there will be fireworks ...
A display of rage.
We missed our local, around abouts the 5th of November, firework display down on the beach front. It was last night, and it completely slipped our minds. By the time we heard the explosions and bangs, it was too late. I showed not a display of rage, but did feel a bit miffed.
It's organised by our local Lions club, and they put on a mega-display with the expectation of a jaw dropping grand finale! It is all paid for with proceeds from their charity shop and donations from us ever generous general public.
A visiting funfair always stops by too.
Always being too busy watching the fireworks, my photoshopped Allium will have to make do as my spectacular firework burst for the 5th of November. Taken back in June, it's a right little firecracker!
Keep safe, and remember a sparkler is five times hotter than cooking oil, when lit.
sea escapes ...
When your feeling low, take the doctor's orders and pay the beach a visit, or give the closest to you a hug. I love the postcard above, it's my favourite from the little collection of Mabel Lucie Attwell postcards I've put together over the years. Posted in Eastbourne in 1925 from Lil to Nellie, the message reads Everybody's Loved by Someone.
I'd love to see that cute mermaid sitting on our local rocks, and the golly!
Another one from the collection, the message being The Song of the Sea. When your feeling low, drag your best ragdoll through the sand! This card is really lovely, with lots of fairies floating through the air. Posted in Cambridge in 1921, from Mother to Jean.
This photo has all the elements of why we love our coast. Blue sky, blue sea, a sailboat, seagulls, sand, seaweed, groynes and rocks. I just wish I could have got a stick of rock and a donkey in the photo too!
The message reads SOS!
granny's seed cake for Halloween ...
I have lots of memories of my Granny, one of them being her Seed Cake. Why I've waited so long to make one I don't know. I waited in anticipation, and once cool enough to slice, it tasted just as I remembered. It uses Caraway seeds, and Caraway seeds to me are an acquired taste, and not particularly a taste a kid would like. Did I eat it out of kindness, or did I screw my face up with the first bite? I don't remember.
I don't know what became of Granny's cookbook. The recipe I used for my Seed Cake came out of The Best of Good Housekeeping, 1973 edition. This book belonged to my Mum, and I remember this being the only cookery book she would ever use.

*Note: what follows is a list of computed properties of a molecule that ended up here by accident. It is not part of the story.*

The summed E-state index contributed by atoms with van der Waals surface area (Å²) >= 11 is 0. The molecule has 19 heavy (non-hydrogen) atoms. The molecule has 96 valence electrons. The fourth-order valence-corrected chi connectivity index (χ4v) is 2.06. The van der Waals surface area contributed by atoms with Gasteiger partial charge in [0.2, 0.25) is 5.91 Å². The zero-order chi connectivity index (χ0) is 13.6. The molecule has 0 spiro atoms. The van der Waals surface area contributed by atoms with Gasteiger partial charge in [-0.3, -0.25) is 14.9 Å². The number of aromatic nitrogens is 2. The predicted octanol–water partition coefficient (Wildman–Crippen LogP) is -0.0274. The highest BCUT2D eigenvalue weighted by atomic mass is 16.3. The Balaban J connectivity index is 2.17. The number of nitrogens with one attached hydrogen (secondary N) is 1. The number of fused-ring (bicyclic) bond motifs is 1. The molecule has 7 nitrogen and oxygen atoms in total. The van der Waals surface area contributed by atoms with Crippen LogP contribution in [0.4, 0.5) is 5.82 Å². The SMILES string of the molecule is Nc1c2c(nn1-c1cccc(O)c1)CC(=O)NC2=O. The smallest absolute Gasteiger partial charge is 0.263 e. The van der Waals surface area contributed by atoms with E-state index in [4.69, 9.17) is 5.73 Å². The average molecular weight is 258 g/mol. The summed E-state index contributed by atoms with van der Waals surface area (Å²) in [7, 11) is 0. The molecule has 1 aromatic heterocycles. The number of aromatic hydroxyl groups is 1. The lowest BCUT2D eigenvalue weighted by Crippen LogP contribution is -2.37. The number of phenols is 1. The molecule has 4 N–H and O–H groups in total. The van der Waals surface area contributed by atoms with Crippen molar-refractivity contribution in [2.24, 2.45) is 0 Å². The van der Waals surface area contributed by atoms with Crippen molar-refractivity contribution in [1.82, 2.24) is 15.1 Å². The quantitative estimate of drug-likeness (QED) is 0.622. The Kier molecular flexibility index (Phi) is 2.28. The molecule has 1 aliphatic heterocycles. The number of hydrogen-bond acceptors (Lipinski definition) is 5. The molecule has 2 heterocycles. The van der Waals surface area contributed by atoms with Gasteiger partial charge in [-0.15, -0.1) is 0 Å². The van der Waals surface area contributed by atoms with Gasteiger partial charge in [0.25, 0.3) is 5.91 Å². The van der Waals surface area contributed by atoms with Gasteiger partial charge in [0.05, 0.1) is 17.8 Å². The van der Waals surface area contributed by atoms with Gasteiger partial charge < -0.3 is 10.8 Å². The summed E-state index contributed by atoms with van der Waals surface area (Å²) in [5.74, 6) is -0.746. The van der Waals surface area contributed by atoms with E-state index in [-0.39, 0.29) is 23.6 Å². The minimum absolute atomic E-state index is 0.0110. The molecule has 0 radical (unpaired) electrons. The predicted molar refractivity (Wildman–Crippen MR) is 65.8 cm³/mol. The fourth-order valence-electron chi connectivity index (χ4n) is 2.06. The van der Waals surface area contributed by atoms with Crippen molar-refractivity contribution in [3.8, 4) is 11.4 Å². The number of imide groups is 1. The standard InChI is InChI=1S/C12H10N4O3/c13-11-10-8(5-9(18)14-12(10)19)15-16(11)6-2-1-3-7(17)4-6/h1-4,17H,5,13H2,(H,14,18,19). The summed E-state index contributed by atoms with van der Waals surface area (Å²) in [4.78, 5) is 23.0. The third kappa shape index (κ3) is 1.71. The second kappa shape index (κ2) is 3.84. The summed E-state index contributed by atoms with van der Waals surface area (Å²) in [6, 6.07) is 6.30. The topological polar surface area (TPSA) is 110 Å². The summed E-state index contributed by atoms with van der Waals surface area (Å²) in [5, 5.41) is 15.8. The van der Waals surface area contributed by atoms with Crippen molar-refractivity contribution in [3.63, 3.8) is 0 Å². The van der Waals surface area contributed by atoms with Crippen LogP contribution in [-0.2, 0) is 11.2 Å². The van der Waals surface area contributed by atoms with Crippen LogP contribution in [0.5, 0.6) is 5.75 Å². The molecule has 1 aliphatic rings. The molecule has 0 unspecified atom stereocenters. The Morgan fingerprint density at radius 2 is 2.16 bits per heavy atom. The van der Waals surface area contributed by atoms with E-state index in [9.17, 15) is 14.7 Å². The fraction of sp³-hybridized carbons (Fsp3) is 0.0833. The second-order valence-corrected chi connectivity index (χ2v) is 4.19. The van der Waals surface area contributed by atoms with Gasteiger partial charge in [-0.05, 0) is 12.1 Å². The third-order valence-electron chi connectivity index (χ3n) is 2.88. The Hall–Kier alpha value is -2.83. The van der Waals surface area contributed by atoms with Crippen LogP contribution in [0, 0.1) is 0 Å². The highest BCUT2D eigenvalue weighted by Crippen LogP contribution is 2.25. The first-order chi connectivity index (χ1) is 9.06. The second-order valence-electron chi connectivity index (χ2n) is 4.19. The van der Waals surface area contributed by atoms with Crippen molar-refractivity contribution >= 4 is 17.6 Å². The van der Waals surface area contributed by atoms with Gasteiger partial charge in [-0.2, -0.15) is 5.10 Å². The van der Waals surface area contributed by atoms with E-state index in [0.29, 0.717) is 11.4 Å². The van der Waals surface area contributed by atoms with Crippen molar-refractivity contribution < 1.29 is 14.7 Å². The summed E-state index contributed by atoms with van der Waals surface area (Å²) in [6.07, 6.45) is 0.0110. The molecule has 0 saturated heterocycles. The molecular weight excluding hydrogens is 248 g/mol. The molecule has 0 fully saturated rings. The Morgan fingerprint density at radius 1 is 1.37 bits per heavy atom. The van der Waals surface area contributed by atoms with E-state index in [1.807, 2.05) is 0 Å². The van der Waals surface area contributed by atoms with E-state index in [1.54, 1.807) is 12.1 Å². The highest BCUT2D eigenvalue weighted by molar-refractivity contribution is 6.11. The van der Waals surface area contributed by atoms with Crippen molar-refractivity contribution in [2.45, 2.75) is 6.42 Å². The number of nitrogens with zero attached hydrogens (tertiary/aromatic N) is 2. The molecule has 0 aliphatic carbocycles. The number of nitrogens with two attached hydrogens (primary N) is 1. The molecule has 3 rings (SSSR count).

40z butter or hard margarine
8oz SR flour
a pinch of salt
4oz caster sugar
2 beaten large eggs
approx 4 tbsps milk
1oz of caraway seeds - once weighed, 1oz seemed a lot, I decided on 2 tsps
Rub the fat into the flour to resemble fine breadcrumbs, add salt. Stir in sugar and caraway seeds. Mix the egg into the dry ingredients and gradually add enough milk to make a dropping consistency.
My Granny used a round tin, I used a 2lb loaf tin, setting the oven temperature at 160c and baking until golden brown and springy to the touch.
With money I had for my birthday, I treated myself to the lovely green mixing bowl in Cargo Homeshop in Chichester. It's big and heavy, and only cost £10! I was so annoyed with myself recently as I allowed my trusty, vintage, worth a pretty penny, TG Green Easimix mixing bowl, with a pale blue inside, to fall out the cupboard and smash to pieces!
Whilst piling through recipes on the internet, I discovered that in one small corner of the Midlands region of the UK, Seed Cake was the traditional food to be eaten on October 31st.
The article also states varying recipes, something I discovered too. Hannah Glasse, in The Art of Cookery made Plain and Easy, published in 1805, uses yeast. Mrs Beeton, in the Book of Household Management, published in 1861, uses eggs and butter. The recipe I used has the quality of a Madeira cake. Somes recipes include ground almonds, this would have made my cake more moist. Candied peel can be added too.
Caraway Seeds are often partnered with rich foods that are not easy to digest. My cake, turning out a little dry around the edges, was a tad difficult to digest, with the caraway seeds getting stuck between my teeth!
I remember my Mum was always baking. Her, The Best of Good Housekeeping compiled by the Good Housekeeping Institute, shows all the signs. Grease marks and cake mix on The Family Cakes/Biscuits and Cookies pages!
colours of the moment ...
I know that indoor Pot Mums aren't everyones cup of tea, but they do last for ages, and the one above comes in just the colour for any up and coming Halloween celebrations.
You could grow some of these lovely little fat dumpling squashes for next year.
You can find varieties in most seed catalogues, for the price of under or just over £2 a packet.
Depending on where you live, don't forget to set your clocks an hour back before you go to bed!